Federal drug regulators are warning all consumers and medical professionals about the risk of drug-related liver damage, indicating that there is no way to tell who might suffer liver failure from Tylenol and other acetaminophen-containing medications. In a warning issued on May 28, the FDA outlines the risk of liver damage associated with certain over-the-counter and prescription drugs, focusing primarily on acetaminophen – the active ingredient in Tylenol. If you believe you have been harmed by side effects of Tylenol, our consumer advocates at the Consumer Justice Foundation can help. We are dedicated to protecting the rights of consumers harmed by potentially dangerous medications, and can put you in touch with a reputable attorney who has extensive experience handling Tylenol liver damage cases.
According to the FDA, there is no fail-safe method of determining who may experience liver damage from a Tylenol overdose. “Acetaminophen when used as labeled is generally considered to be safe,” said Dr. Mark Avigan, an FDA medical reviewer. “But overdoses of acetaminophen are the most common cause of drug-related liver injury, whether these occur accidentally or otherwise. With acetaminophen overdoses, some people get a more severe reaction than others.” Since Tylenol first became available in the 1950s, it has become one of the most trusted and widely used medications in the United States, used by millions of Americans as a pain reliever and fever reducer. However, the FDA warns that acetaminophen may be responsible for more than 50,000 emergency room visits every year, including 25,000 hospitalizations and over 450 deaths.
In recent years, the FDA has made efforts to increase public awareness about the risk of Tylenol liver injury, and to curb the rate of liver failure cases linked to the popular pain reliever, which is also found in many prescription painkillers and over-the-counter cold medications. Unfortunately, acetaminophen overdoses often occur when consumers unknowingly take multiple acetaminophen-based medications to treat a cold or other illness, or take more than the daily recommended dose of a powerful drug like Tylenol. The first acetaminophen liver damage warning of the year was issued by the FDA on January 14, and advised doctors and pharmacists to discontinue prescribing and dispensing combination acetaminophen painkillers to patients. On April 28, the agency issued a reminder for medical professionals, and asked pharmacists to remove high-dose acetaminophen products from their inventories.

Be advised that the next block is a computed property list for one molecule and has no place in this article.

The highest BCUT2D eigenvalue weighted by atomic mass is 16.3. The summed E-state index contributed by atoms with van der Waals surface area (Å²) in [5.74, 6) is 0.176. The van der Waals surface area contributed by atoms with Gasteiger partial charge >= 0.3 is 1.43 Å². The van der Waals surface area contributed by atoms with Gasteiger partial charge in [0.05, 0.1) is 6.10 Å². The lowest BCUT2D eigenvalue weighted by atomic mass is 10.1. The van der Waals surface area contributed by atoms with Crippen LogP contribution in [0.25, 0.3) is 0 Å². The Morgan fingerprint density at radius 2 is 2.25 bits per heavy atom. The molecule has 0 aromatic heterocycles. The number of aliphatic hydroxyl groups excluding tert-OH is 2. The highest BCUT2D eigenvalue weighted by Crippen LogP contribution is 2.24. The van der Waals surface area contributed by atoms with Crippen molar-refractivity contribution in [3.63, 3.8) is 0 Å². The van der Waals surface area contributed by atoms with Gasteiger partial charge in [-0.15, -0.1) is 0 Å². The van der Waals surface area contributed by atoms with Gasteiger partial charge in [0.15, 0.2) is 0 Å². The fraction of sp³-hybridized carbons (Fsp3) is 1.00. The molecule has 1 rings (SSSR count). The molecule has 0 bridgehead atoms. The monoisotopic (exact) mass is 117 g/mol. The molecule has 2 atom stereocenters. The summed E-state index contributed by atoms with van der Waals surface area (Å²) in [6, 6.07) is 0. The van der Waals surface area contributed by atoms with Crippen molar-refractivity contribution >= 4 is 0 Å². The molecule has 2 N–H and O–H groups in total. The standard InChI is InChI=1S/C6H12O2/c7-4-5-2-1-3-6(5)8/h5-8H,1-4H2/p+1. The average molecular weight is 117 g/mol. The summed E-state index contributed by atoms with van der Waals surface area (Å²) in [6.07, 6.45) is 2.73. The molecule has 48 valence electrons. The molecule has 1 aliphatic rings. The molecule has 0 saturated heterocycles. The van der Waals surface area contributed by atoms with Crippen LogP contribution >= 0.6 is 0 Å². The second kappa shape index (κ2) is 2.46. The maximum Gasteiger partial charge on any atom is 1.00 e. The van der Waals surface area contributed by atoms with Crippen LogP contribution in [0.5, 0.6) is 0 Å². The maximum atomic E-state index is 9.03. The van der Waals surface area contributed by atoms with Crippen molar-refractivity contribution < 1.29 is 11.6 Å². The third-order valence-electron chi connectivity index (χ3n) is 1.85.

Johnson & Johnson currently faces a growing number of Tylenol lawsuits filed in state and federal courts throughout the United States, on behalf of Tylenol users who have suffered serious liver damage, liver failure or death. The Tylenol complaints all involve similar allegations that Johnson & Johnson worked to build the impression that Tylenol is safe by concealing information for decades about the potential health risks associated with acetaminophen. If you used the popular pain reliever Tylenol, and you have since experienced liver damage or liver failure requiring a transplant for survival, contact an experienced Tylenol lawyer today for legal help. You may have grounds to file a Tylenol liver injury lawsuit against Johnson & Johnson, in order to pursue financial compensation for your injuries, medical expenses, and pain and suffering.
[box type=”note” align=”aligncenter” ]Source: http://www.fda.gov/ForConsumers/ConsumerUpdates/ucm398855.htm[/box]